President praises late Mordechai Limon, first commander of the navy

In eulogy, Peres says that when Limon started out, "we had a sea but no ships."

Peres 248.88 (photo credit: AP [file])
Peres 248.88
(photo credit: AP [file])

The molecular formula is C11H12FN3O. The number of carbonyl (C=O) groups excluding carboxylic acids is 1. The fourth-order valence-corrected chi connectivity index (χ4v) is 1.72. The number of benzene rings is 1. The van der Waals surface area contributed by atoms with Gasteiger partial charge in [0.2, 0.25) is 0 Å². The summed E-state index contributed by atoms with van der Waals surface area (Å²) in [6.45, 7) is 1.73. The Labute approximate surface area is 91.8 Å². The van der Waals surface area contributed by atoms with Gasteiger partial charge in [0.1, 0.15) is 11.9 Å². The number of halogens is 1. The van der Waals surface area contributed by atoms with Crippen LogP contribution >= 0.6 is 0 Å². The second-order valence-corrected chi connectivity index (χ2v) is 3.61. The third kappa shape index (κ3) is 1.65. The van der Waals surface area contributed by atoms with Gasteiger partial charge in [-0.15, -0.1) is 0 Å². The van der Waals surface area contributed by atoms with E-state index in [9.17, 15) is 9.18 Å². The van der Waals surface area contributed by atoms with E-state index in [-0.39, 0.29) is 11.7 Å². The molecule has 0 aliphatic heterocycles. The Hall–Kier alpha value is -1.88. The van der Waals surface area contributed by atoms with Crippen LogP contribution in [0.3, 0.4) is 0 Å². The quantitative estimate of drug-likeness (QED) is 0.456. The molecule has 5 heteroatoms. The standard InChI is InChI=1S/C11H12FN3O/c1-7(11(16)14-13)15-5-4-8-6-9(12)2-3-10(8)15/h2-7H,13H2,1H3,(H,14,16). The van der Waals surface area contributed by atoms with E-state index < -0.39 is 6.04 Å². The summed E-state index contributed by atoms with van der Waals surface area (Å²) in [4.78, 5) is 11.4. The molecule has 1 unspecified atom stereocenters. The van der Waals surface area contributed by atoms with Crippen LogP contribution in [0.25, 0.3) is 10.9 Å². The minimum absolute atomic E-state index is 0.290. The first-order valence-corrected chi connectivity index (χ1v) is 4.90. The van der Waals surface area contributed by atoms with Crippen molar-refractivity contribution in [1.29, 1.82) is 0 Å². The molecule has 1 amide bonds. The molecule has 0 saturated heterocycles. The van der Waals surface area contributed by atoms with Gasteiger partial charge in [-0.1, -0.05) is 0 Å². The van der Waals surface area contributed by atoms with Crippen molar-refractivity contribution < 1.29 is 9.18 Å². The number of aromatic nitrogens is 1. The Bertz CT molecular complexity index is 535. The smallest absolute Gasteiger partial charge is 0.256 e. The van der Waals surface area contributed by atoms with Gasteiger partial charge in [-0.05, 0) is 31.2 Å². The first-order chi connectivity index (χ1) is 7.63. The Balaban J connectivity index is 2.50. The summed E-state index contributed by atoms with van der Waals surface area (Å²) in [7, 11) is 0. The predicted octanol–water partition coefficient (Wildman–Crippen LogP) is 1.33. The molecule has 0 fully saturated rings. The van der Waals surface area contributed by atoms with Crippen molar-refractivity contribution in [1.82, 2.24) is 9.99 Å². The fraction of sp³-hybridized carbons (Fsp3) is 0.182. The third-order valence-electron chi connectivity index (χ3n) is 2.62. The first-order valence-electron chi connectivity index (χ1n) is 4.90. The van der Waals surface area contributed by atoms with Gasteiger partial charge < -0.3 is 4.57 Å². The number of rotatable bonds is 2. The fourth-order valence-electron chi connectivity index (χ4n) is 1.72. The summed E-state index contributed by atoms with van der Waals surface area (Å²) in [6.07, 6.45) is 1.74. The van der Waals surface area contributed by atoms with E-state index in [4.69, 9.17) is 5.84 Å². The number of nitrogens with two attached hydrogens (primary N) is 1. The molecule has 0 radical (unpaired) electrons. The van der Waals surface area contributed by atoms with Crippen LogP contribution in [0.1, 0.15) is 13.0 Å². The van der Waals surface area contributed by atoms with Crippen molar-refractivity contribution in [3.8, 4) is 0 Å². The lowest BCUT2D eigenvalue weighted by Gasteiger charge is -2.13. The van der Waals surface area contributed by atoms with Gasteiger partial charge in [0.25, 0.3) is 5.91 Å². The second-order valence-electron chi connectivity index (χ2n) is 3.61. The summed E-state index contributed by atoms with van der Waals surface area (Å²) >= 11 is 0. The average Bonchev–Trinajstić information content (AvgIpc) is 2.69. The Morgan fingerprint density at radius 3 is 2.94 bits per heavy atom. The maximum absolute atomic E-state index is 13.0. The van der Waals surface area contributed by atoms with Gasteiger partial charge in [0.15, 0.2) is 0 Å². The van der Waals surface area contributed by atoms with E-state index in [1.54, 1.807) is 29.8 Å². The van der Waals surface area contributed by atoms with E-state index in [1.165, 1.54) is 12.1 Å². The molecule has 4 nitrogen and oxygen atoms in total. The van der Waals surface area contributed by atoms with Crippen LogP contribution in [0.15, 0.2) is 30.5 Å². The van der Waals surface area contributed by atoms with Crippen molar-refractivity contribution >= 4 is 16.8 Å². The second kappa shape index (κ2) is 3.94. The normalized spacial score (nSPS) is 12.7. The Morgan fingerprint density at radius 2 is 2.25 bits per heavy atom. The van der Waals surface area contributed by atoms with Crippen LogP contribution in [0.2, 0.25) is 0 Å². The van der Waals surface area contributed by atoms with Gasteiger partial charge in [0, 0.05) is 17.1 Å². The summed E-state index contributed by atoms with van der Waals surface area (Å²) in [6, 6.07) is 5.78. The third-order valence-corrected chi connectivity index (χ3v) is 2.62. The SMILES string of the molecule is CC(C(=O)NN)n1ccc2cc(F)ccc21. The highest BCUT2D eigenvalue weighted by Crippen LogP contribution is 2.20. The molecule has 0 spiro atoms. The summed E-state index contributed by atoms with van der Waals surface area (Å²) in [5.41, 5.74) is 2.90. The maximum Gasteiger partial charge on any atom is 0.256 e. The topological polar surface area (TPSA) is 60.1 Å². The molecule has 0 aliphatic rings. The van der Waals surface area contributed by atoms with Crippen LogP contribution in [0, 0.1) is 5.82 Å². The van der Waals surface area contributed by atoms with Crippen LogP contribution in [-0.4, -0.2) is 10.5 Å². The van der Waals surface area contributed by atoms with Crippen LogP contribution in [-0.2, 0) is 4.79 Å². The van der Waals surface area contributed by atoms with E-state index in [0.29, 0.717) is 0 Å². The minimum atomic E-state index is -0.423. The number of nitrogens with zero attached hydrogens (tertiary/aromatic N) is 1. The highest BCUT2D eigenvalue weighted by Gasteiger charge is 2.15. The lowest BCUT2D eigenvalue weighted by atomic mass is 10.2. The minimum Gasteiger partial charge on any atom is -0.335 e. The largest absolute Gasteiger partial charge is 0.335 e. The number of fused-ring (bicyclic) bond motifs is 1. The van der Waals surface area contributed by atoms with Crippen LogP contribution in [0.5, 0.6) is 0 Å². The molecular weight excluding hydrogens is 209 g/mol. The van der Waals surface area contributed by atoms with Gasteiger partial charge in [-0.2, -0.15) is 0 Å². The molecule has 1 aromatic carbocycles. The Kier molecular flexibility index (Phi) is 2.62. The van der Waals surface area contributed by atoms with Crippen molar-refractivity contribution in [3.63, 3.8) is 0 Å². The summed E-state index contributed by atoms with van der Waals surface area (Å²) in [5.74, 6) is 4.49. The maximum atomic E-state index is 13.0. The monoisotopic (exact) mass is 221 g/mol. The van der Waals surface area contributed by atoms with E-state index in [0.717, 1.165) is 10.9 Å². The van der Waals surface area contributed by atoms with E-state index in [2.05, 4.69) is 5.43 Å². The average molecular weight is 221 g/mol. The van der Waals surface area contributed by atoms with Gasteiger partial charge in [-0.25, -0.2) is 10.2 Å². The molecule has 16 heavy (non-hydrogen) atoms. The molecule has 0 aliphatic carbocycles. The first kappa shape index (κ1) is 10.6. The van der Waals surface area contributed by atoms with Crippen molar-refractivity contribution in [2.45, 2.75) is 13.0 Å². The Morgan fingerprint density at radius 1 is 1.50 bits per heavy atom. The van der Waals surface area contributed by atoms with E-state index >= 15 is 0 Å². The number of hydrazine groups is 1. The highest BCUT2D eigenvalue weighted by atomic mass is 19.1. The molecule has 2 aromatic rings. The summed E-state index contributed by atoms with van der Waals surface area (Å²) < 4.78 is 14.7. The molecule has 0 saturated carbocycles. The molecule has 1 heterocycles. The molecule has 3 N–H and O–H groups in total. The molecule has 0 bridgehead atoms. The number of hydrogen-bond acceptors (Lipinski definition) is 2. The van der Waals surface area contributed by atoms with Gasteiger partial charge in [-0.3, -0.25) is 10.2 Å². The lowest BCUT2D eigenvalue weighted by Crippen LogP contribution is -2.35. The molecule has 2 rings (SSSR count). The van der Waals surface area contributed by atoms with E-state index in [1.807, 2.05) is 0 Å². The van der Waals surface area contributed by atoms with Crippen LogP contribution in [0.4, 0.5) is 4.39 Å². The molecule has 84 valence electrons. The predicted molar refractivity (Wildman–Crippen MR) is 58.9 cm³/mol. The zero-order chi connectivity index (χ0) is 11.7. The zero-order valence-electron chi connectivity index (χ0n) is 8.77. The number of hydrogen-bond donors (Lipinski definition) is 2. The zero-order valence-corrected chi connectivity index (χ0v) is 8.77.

President Shimon Peres had to cut short his meeting Monday morning with members of the Toronto UJA Prime Minister's Mission to attend the funeral of Israel's first naval commander, Mordechai Limon, in Kfar Shmaryahu. But first, Peres chose to give them a humorous history lesson about the Israel Navy and about Limon, who died last weekend at age 85. A member of the Hagana, the Polish-born Limon joined the British Merchant Marine during World War II, to learn the rudiments of creating a navy. After the war, he was engaged in smuggling Jewish Holocaust survivors out of British detention camps in Cyprus and bringing them by sea to Israel. Once Israel achieved independence, he was made commander of the nascent navy. Of course a navy needs ships, and Peres recalled that Israel bought its first destroyer from Great Britain. The commander of the Royal Navy had hosted a party for the Israelis, and had told Peres, who was then working in a senior capacity in the Defense Ministry, that the first admiral in history had been a Jew. This was news to Peres, who asked which admiral that was. "Noah," said the commander. Anyone who had wanted to enlist in the navy back then, said Peres, had to fill out a questionnaire which included the question: "Do you know how to swim?" Peres recalled that one of the applicants wrote: "Why? Don't you have any ships?" The last thing the navy had worried about in its infancy was uniforms, said Peres. But when representatives of the Israel Navy were invited to a party hosted by the king of Greece, they had had to get their act together. They couldn't equal the smart uniforms and gold braid of the Greek Navy, recalled Peres, but they improvised. At the party, Limon was asked by a British naval officer where he was from. "Israel," answered Limon. "Israel? Where's that?" said the officer. "It used to be called Palestine," said Limon. At which the British officer had nodded his head and said, "Ah, Palestine. Are the Jews still causing a lot of trouble?" Peres took time out to pose for photographs with the group before departing for Kfar Shmaryahu, where he eulogized Limon, who, he said, had been born to the sea. "It was as if it had been ordained, but it was also his choice." A man of a few words but of great deeds, he was a key player in confronting two of the most important challenges in Israel's history, said Peres: the closing of the gates against Jewish refugees who had survived the Holocaust and the arms embargo which all but curtailed Israel's ability to defend herself. In the War of Independence, recalled Peres, "we had an army without tanks and a sea without a navy. The arms embargo made Israel's position all the more tenuous. Israel turned to France for help without knowing if France was the right address. It transpired that not only was France the right address, but France was also very generous in the assistance that it gave. "There was a long and wonderful period in the relationship between France and Israel till after the Six Day War, when France refused to allow Israel to take possession of five warships for which it had paid." "There was no option but to salvage what we could," the president said, and "again Limon took control of the helm and navigated a stormy sea." Peres was referring to the way the ships were spirited out of the Cherbourg docks on Christmas Eve, 1969, to arrive in Israel on December 31. The success of the operation was credited to Limon. Peres said he was proud that Limon had, at age 26, become the first commander of Israel's fledgling navy, and was equally proud of the fact that Limon knew how to keep a secret.